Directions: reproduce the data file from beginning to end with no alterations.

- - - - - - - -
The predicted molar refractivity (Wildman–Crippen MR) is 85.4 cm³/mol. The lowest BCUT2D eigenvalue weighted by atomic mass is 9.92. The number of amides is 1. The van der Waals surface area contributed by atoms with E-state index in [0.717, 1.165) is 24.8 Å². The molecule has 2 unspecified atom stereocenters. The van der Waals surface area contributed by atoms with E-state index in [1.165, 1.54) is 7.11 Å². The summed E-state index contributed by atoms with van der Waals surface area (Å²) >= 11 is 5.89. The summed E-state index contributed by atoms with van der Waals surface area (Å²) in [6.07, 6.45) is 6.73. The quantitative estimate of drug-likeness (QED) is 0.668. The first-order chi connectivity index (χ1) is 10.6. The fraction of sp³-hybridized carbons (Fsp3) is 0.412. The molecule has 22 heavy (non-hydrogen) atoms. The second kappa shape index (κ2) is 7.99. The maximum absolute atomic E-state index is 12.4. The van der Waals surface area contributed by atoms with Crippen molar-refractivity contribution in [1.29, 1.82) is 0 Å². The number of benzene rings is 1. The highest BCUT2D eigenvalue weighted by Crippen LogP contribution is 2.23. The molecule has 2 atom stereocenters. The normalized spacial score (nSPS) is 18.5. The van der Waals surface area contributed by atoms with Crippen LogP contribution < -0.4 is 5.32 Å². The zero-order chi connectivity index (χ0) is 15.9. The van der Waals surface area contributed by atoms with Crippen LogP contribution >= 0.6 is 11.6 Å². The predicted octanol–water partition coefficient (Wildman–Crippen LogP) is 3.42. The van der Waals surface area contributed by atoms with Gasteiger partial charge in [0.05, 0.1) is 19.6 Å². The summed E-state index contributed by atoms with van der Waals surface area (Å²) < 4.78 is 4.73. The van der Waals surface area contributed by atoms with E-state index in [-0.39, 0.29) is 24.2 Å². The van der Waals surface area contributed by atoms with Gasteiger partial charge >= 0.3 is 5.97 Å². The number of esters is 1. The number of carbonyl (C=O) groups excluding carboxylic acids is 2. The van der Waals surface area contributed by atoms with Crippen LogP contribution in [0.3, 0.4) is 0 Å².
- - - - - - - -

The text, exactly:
The predicted molar refractivity (Wildman–Crippen MR) is 85.4 cm³/mol. The lowest BCUT2D eigenvalue weighted by atomic mass is 9.92. The number of amides is 1. The van der Waals surface area contributed by atoms with E-state index in [0.717, 1.165) is 24.8 Å². The molecule has 2 unspecified atom stereocenters. The van der Waals surface area contributed by atoms with E-state index in [1.165, 1.54) is 7.11 Å². The summed E-state index contributed by atoms with van der Waals surface area (Å²) >= 11 is 5.89. The summed E-state index contributed by atoms with van der Waals surface area (Å²) in [6.07, 6.45) is 6.73. The quantitative estimate of drug-likeness (QED) is 0.668. The first-order chi connectivity index (χ1) is 10.6. The fraction of sp³-hybridized carbons (Fsp3) is 0.412. The molecule has 22 heavy (non-hydrogen) atoms. The second kappa shape index (κ2) is 7.99. The maximum absolute atomic E-state index is 12.4. The van der Waals surface area contributed by atoms with Crippen molar-refractivity contribution in [1.29, 1.82) is 0 Å². The number of benzene rings is 1. The highest BCUT2D eigenvalue weighted by Crippen LogP contribution is 2.23. The molecule has 2 atom stereocenters. The normalized spacial score (nSPS) is 18.5. The van der Waals surface area contributed by atoms with Crippen LogP contribution < -0.4 is 5.32 Å². The zero-order chi connectivity index (χ0) is 15.9. The van der Waals surface area contributed by atoms with Crippen LogP contribution >= 0.6 is 11.6 Å². The predicted octanol–water partition coefficient (Wildman–Crippen LogP) is 3.42. The van der Waals surface area contributed by atoms with Gasteiger partial charge in [0.05, 0.1) is 19.6 Å². The summed E-state index contributed by atoms with van der Waals surface area (Å²) < 4.78 is 4.73. The van der Waals surface area contributed by atoms with E-state index in [-0.39, 0.29) is 24.2 Å². The van der Waals surface area contributed by atoms with Gasteiger partial charge >= 0.3 is 5.97 Å². The number of esters is 1. The number of carbonyl (C=O) groups excluding carboxylic acids is 2. The van der Waals surface area contributed by atoms with Crippen LogP contribution in [0.3, 0.4) is 0 Å².